At least 50 people are being charged in the far-reaching, $25 million college admission scandal including attorneys, celebrities and athletic coaches from prestigious universities. This is the largest college admissions scam to have ever been prosecuted by the DOJ. Wealthy parents have attempted to try to fraudulently buy their children’s way into colleges and universities where they would never have been accepted otherwise.
It’s alleged that parents paid millions of dollars between 2011 and 2018 to obtain phony athletic credentials so their children could gain admission. In some of the cases, the children, none of whom are being prosecuted, were presented as having athletic credentials for sports they never even played. Staged pictures of children participating in sports they didn’t play were taken and submitted with their applications. The athletic fraud is only half of the scheme.
William Singer, an employee of a non-profit organization called The Key, allegedly accepted bribes from parents under the guise of charitable donations to help underprivileged children go to college. Others, more competent than the applicants took the admissions tests for these children to ensure their success for acceptance. Accomplishing this involved various roundabout and sophisticated, deceptive plots. One of the schemes was to have the children tested by someone at The Key to discover a learning disability that would give the student extra time for the admissions tests over several days, during which time the proxy would take the tests resulting in the guaranteed, excellent scores paid for by their parents.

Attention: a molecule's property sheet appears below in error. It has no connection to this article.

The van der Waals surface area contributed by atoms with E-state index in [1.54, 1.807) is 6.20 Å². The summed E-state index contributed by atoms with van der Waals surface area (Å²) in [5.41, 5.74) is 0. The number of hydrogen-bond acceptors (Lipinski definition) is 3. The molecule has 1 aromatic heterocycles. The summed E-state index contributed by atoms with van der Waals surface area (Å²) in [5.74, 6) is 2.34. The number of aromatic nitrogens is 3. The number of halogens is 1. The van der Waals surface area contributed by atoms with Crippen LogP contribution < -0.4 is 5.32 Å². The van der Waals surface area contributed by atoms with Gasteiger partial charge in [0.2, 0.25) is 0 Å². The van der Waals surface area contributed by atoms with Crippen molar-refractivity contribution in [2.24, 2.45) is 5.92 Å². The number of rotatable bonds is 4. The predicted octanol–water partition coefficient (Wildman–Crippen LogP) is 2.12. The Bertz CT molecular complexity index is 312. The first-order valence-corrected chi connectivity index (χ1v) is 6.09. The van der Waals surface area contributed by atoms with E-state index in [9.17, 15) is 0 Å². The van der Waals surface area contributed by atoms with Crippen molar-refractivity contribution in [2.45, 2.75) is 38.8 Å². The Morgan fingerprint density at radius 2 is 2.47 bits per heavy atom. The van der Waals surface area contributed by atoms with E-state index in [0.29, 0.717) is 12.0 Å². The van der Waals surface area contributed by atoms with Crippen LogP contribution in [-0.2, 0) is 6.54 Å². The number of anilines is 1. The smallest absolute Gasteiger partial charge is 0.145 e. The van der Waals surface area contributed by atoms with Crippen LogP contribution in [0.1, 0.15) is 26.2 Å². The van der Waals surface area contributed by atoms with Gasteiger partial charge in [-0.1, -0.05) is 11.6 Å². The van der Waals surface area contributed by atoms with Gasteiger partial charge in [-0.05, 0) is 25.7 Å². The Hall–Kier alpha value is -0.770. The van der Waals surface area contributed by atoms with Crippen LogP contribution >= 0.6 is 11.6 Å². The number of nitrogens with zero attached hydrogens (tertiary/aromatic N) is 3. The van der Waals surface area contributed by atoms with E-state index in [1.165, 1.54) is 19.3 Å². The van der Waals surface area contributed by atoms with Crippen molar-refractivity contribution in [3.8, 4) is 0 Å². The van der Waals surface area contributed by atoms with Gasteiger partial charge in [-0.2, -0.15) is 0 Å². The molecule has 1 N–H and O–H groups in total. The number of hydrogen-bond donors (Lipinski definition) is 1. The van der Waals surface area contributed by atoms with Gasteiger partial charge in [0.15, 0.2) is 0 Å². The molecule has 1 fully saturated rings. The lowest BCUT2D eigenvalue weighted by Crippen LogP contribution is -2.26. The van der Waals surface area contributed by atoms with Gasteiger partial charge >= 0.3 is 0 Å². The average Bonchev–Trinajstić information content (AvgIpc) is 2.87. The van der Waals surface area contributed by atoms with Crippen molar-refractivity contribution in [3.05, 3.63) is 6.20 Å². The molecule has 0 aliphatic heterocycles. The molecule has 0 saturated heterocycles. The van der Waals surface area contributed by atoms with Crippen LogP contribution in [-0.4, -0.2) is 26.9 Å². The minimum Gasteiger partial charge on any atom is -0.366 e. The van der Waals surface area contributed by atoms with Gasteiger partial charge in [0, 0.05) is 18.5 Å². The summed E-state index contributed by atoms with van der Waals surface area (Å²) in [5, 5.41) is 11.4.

Needless to say, many athletic coaches and parents who participated in these fraudulent schemes are losing their jobs and positions of importance, or at least being placed on leave until the matter is adjudicated. Along with the firings, spokespersons from several prestigious universities including Yale, Stanford, The University of Texas at Austin, and Georgetown have made public statements of disappointment in their athletic directors involved to help distance their institutions from the scandal.